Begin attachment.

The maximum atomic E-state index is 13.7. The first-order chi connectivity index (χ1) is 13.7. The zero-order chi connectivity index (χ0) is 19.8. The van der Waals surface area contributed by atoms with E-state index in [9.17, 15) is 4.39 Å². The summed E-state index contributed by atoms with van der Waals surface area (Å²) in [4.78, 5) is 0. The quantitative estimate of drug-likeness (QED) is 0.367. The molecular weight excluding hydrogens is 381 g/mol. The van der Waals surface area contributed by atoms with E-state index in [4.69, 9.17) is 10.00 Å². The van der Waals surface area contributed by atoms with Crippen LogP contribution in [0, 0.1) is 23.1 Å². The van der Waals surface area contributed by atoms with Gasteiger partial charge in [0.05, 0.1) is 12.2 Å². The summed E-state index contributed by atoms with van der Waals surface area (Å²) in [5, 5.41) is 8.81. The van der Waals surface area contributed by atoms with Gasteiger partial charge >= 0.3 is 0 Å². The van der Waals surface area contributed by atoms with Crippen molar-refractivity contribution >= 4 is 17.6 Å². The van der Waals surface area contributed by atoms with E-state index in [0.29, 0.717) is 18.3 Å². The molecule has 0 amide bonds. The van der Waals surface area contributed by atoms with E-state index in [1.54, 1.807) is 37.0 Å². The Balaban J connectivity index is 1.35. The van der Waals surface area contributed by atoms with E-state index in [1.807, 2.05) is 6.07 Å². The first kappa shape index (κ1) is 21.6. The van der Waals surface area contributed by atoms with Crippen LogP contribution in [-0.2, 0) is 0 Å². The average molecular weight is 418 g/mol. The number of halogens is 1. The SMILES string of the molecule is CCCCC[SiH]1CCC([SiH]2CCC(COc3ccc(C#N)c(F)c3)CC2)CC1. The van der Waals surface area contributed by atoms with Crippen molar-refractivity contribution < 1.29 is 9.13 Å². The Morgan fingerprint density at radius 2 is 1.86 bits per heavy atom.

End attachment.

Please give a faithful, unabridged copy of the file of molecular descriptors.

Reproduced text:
The maximum atomic E-state index is 13.7. The first-order chi connectivity index (χ1) is 13.7. The zero-order chi connectivity index (χ0) is 19.8. The van der Waals surface area contributed by atoms with E-state index in [9.17, 15) is 4.39 Å². The summed E-state index contributed by atoms with van der Waals surface area (Å²) in [4.78, 5) is 0. The quantitative estimate of drug-likeness (QED) is 0.367. The molecular weight excluding hydrogens is 381 g/mol. The van der Waals surface area contributed by atoms with E-state index in [4.69, 9.17) is 10.00 Å². The van der Waals surface area contributed by atoms with Crippen LogP contribution in [0, 0.1) is 23.1 Å². The van der Waals surface area contributed by atoms with Gasteiger partial charge in [0.05, 0.1) is 12.2 Å². The summed E-state index contributed by atoms with van der Waals surface area (Å²) in [5, 5.41) is 8.81. The van der Waals surface area contributed by atoms with Gasteiger partial charge >= 0.3 is 0 Å². The van der Waals surface area contributed by atoms with Crippen molar-refractivity contribution >= 4 is 17.6 Å². The van der Waals surface area contributed by atoms with E-state index in [0.29, 0.717) is 18.3 Å². The molecule has 0 amide bonds. The van der Waals surface area contributed by atoms with E-state index in [1.54, 1.807) is 37.0 Å². The Balaban J connectivity index is 1.35. The van der Waals surface area contributed by atoms with E-state index in [1.807, 2.05) is 6.07 Å². The first kappa shape index (κ1) is 21.6. The van der Waals surface area contributed by atoms with Crippen LogP contribution in [-0.2, 0) is 0 Å². The average molecular weight is 418 g/mol. The number of halogens is 1. The SMILES string of the molecule is CCCCC[SiH]1CCC([SiH]2CCC(COc3ccc(C#N)c(F)c3)CC2)CC1. The van der Waals surface area contributed by atoms with Crippen molar-refractivity contribution < 1.29 is 9.13 Å². The Morgan fingerprint density at radius 2 is 1.86 bits per heavy atom.